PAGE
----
Antioxidant Potential in Lipophilic and Hydrophilic Extracts from Medicinal Herbs (Salvia officinalis and Echinacea angustifolia). A Comparison Between Assays Based on Electron Paramagnetic Resonance and Spectrophotometry
- 1 Universita di Pisa, Italy
- 2 Università di Pisa, Via del Borghetto 80, Italy
- 3 Istituto di Chimica dei Composti Organo Metallici (ICCOM), Italy
- 4 Università di Pisa, Italy
Recently, detection of antioxidant activity of plant extracts has caught the attention of researchers. Determination of antioxidant activity is usually performed using stable free radicals. A number of assays is available for screening the antioxidant activity of food constituents, but few of these methods are applicable to lipophilic substances. EPR is the analytical technique that directly measures free radicals making possible the analysis of turbid or highly colored samples. The aim of this study was to determine how the detection technique, plant species and the different growing conditions influenced the antioxidative activity of aqueous and lipid extracts from leaves. Sage (Salvia officinalis L.) and coneflower (Echinacea angustifolia DC.) grown in hydroponics and in soil, were analyzed. Radical decay kinetics, due to plant extracts, were monitored by an EPR spectrometer, equipped with a data acquisition system and a software package designed for analysis and simulation of spectra. Parameters obtained by the fitting of the curves allowed the calculation of the antioxidant potential. The radicals Fremy’s salt (hydrophilic) and 1,1-diphenyl-2-picrylhydrazyl (DPPH, lipophilic) were employed. Comparisons with data obtained by a spectrophotometric detection with the radical cation ABTS+ [2,2’-azinobis(3-ethylbenzothiazoline-6-sulfonic acid)] were also made. Fremy’s salt and DPPH gave 1st and 2nd order kinetics, respectively. EPR can give more reliable measurements of the antioxidant potential than spectrophotometric assay. The reduced sensitivity of spectrophotometric detection was showed both for sage and coneflower extracts. Antioxidant potential of sage resulted extraordinary high compared to coneflower and a different ratio of aqueous to lipid antioxidant potential in the two species could be monitored. Antioxidant potentials were also higher for coneflower grown in hydroponics than in soil. In addition to the technique adopted, the detection of antioxidant potential was influenced by the growing conditions of plants and hydroponics showed to be able to increase antioxidant potential of both coneflower lipophilic and hydrophilic extracts. By registration of EPR kinetics we can get reliable measurements of the antioxidant potential of plant extracts, avoiding the artifacts due to the appearance of other radicals resulting from oxidative processes.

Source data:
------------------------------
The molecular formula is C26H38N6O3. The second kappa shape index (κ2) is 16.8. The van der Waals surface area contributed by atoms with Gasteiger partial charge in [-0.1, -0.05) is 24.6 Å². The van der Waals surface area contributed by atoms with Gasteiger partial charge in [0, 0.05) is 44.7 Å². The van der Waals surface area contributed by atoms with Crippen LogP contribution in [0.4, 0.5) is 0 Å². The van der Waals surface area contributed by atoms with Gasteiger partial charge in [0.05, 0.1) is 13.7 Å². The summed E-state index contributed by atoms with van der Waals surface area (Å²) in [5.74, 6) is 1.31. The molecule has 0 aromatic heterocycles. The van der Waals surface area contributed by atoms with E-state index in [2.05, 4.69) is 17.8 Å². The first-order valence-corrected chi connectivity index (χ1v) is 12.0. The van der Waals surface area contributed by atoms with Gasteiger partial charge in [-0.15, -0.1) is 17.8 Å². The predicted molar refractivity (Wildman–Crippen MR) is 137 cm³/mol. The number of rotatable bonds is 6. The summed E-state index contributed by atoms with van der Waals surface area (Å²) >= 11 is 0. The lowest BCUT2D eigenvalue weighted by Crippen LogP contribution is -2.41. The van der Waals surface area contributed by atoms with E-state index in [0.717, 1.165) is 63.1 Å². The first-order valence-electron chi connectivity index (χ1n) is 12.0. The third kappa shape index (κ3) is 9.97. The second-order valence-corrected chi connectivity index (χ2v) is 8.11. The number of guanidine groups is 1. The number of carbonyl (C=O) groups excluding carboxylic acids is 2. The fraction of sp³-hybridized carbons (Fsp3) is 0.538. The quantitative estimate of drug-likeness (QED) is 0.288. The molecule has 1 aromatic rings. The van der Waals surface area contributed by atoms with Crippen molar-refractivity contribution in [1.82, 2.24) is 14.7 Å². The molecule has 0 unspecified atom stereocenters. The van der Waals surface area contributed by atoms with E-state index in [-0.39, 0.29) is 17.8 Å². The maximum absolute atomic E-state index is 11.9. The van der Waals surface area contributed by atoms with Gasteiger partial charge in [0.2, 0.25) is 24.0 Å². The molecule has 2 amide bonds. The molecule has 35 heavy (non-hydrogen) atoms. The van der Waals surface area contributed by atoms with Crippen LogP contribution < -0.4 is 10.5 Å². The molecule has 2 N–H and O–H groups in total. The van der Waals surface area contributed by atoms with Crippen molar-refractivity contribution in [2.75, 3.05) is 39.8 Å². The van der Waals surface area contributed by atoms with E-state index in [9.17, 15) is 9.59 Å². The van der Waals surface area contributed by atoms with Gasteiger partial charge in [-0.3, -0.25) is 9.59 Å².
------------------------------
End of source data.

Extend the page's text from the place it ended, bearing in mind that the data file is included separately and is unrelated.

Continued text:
Copyright: © 2012 Flavia Navari-Izzo, Riccardo Izzo, Mike F. Quartacci, Calogero Pinzino and Cristina Sgherri. This is an open access article distributed under the terms of the Creative Commons Attribution License, which permits unrestricted use, distribution, and reproduction in any medium, provided the original author and source are credited.
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- 1,1-Diphenyl-2-Picrylhydrazyl (DPPH)
- Peroxylamine Disulphonate (Fremy’s Salt)